Posts tagged famine

Dana’s Great-Grandmother Experienced the Famine in the 1930s

     Every person in his life has grandparents. For each of us they are very important because they are some piece of our past time life. That is why I chose the story about my father’s grandmother. She was born in 1890 in Western Kazakhstan. In her family, she was the sixth child after five brothers. Her name was Nurzhamal.  She got married at the age of fifteen years old. She did not want great-grandfather to be her husband because she loved another one. In spite of this and her age, she got her first baby and in total had ten babies.

Nurzhamal’s daily life was as a circle, she cooked, looked after her children, sewed ornaments on kiiz that she had done by her-self. Deep inside Nurzhamal wanted to be a poet. Sometimes when she had good mood or was upset, she started to create small poems. While telling about this great-grandmother I pitied not getting a note even just one of her poems. I have learned that my great-grandmother could not write, if she could she would have done it.

Nurzhamal azhe did not remember when exactly but once in Kazakhstan began starvation. In comparing with to the world war she told that hunger was the most terrible feeling that she ever have had. One day to the aul [village] arrived a car from the city and people attacked it asking for a food from those who has been sitting there. It was nice to live in the faraway steppes where they could hunt some animals.

She died after my birth in 1989. The interesting fact is that my mother was telling me about her not father. However, she was old person who understood but rarely joked with my mom. Mother liked to listen from her advices that she gave. Because she was wise and saw a lot of things in her life.

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Hardships of Balnura’s Grandparents

Now I am going to write about the stories, which my lovely grandparents told me. Since my early childhood I spend all my summer holidays at my grandparents’ home. When I was a child I very liked, when my grandmother told me different fairy-tales, especially  Kolobok (Circle Side)”,  Krasnaya shapochka”, (Little Red Riding Hood) “Kurochka ryaba” (Speckled Hen) and other interesting fairy-tales every night, sometimes she told me some stories from her life and her parents’ lives.

My Grandmother is Tatar by nationality, but she had never been in Kazan. Because her parents were forced to transfer to Kazakhstan. At that time, in 1928, the government began to take away money, property etc. from rich people who came to Kazakhstan. And my grandmother was born in 1934 in this country. In that period of time, as we know from history was famine. A lot of people died, it was a very hard time. It is a miracle that some could survive.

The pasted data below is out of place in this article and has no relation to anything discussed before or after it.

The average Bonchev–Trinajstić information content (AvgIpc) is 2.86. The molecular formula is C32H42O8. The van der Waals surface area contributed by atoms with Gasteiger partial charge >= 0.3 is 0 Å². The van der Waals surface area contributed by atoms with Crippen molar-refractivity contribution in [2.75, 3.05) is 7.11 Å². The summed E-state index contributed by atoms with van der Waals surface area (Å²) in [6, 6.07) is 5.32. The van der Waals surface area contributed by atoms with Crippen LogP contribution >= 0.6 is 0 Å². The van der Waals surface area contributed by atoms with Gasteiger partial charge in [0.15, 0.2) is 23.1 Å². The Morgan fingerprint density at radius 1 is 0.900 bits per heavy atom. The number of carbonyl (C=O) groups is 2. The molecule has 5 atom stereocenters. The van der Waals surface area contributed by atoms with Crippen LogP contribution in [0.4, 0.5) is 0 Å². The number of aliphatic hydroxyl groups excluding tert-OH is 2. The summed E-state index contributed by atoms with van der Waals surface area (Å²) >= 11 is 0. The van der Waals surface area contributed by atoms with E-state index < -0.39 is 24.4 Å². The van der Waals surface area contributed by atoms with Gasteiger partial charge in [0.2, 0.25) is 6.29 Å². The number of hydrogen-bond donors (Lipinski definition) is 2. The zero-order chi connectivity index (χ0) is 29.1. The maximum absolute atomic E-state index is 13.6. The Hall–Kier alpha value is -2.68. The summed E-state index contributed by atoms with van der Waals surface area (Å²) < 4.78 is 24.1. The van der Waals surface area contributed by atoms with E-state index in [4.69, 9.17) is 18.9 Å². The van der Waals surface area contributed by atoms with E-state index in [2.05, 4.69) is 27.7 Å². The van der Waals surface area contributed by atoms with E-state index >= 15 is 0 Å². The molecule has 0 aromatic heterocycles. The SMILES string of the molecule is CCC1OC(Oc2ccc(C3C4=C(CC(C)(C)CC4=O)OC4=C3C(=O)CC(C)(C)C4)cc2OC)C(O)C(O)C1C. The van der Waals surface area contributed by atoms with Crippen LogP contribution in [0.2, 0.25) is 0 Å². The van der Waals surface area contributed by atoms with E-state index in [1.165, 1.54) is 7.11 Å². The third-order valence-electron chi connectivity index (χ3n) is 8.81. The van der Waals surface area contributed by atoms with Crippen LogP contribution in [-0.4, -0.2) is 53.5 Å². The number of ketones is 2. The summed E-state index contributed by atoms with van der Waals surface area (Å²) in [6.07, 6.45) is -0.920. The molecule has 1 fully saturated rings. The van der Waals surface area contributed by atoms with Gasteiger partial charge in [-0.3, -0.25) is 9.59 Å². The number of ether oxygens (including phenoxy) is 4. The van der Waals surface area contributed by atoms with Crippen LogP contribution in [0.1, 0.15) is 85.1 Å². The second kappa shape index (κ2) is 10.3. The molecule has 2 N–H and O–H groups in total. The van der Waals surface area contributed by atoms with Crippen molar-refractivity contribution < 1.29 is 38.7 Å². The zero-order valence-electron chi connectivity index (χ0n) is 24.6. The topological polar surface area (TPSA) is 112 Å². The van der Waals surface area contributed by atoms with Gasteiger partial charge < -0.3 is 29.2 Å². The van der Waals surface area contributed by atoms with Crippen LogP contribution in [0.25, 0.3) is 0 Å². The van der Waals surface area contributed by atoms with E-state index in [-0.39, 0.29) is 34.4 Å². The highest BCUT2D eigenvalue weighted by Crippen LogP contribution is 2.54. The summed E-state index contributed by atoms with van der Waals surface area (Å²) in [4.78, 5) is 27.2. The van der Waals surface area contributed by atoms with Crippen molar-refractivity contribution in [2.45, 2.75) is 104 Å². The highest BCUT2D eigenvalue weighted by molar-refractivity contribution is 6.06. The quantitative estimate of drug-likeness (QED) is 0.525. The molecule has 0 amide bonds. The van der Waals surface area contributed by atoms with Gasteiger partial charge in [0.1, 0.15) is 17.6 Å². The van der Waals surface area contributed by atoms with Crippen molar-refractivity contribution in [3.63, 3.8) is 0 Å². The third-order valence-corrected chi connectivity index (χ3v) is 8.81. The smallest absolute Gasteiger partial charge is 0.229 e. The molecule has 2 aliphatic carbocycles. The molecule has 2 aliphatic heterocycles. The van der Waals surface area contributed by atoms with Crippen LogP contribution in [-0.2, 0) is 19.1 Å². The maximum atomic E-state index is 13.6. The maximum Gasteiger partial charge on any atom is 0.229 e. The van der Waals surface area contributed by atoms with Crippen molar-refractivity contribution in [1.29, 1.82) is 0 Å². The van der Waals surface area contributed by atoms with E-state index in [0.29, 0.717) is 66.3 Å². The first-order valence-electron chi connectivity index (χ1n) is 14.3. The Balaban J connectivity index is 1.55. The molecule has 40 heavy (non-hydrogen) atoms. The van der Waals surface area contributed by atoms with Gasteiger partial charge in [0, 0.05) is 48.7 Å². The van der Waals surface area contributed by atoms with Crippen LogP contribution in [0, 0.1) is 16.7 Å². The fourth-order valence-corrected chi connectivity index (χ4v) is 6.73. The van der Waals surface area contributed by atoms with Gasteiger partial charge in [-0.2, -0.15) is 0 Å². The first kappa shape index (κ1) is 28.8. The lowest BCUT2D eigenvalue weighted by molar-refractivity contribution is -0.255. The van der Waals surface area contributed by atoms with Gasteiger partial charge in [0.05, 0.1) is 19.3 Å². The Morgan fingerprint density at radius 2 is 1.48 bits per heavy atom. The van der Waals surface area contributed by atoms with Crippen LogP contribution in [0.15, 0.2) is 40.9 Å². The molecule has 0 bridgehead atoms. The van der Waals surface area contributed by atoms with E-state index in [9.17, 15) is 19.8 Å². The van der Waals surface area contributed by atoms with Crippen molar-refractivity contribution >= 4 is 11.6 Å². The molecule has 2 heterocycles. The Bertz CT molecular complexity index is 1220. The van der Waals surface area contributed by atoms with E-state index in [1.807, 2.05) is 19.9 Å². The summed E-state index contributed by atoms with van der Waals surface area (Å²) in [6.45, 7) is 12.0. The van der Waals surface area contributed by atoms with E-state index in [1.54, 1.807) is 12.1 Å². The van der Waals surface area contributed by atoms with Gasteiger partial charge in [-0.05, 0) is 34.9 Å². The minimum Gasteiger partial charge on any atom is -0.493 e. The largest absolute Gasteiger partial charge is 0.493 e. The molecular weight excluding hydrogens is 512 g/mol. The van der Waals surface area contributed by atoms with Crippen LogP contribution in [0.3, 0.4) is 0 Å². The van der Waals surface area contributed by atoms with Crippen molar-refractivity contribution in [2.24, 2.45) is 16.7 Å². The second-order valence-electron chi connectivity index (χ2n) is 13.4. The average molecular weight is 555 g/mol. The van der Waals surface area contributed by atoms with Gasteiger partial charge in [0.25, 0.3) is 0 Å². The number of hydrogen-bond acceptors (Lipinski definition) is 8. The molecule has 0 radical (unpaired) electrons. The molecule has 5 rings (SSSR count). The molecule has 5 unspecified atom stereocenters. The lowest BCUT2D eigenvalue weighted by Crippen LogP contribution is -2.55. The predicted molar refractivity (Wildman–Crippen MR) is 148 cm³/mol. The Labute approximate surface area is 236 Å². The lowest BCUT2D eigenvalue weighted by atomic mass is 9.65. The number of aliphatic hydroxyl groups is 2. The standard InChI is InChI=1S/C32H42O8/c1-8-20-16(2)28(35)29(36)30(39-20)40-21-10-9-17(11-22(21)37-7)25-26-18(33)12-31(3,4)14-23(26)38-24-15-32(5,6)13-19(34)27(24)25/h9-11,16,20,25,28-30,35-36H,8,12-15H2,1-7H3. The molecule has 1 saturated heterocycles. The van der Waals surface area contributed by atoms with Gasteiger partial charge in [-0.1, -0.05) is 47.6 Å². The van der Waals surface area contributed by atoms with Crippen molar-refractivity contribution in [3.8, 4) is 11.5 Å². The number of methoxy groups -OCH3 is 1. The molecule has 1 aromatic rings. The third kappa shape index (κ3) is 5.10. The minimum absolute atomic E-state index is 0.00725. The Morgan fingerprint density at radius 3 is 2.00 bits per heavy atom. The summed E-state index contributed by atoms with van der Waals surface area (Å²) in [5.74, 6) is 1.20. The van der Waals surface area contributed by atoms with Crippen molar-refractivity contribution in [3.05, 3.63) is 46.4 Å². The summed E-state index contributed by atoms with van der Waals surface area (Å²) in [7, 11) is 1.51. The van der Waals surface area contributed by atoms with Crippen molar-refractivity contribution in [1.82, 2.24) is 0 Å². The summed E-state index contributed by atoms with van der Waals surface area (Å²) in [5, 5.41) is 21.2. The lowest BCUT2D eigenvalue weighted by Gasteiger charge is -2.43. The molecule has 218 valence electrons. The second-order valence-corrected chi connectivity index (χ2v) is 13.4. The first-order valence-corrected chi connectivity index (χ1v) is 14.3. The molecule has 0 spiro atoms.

Also my grandfather had a hard childhood. All his sisters and brothers, including parents died during the famine, because of shortage of food. They had nothing to eat. As my grandmother told me, people even ate their own children. At that time they had neighbors, who had a 6 years old child, who had played in the street everyday, one day, he disappeared. And when my grandmother’s parents went to their neighbors’ house they saw how the leg of that boy was boiling. As we see, people who are too hungry don’t see if it is their child and they become like a beast or wild animal.

When my grandfather stayed alone, his one far relative took him for upbringing. Even though he was an uncle of him, he forced him to do all the heavy work. He grazed sheep, and did all such works. His uncle was very rich, but even though he didn’t let him to study or to live as a normal child. His attitude to him was like to slave. But his children which were at the same age, didn’t do anything.

My grandfather was really hard working and he strived for knowledge. He learnt to read and write by himself at night, while everybody else was sleeping. Because, if his uncle had known about it, he would have beaten him and treated him worse. He hadn’t any clothes to wear and no foot-wear. In winter he fastened on material and went out. One day he ran away from his uncle. Then he was sent into children’s home where he grew up. After that, he went into the army, then he entered militia school and met my grandmother. Since that time they lived together.

Everything he achieved was with his own work and hands, then he became chief of militia. I am very proud of him. Even it was too hard and difficult, they could resist. I love my grandparents very much. Thank God, now they are alive and healthy. I hope they will live with us for a very, very long time, and every time will give us their useful advice.

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Central Asia and “Soul” by Andrey Platonov

 

I just finished reading a powerful short story that became a classic in the former Soviet Union. Perhaps because it touched a nerve with the “souls” of those who were struggling in a supposedly “classless society.”  It certainly irked Stalin enough to put Platonov on the black list of Soviet writers.  However, Platonov’s stories continue to surface, even today. 

 

 

I appreciate the cover on the front of this “Soul” book which uses the artist Kazimir Malevich opaque painting “Torso in a Yellow Shirt.”  I have run across Malevich’s works before in relation to Ukraine’s Holodomor [Terror Famine] and the devastation of millions of destroyed souls in the early 1930s. 

 

Platonov masterfully and craftily writes about famine which manifested itself in Central Asia as well without ever once using the words “starvation” or “famine.” [of course those words were verbotten in the 1930s]  I think the translators skillfully brought out Platonov’s Russian nuances into English which will hopefully make this a classic MUST read among westerners.  Please read the following quotes I found intriguing, I’m sure the original Russian is just as gripping.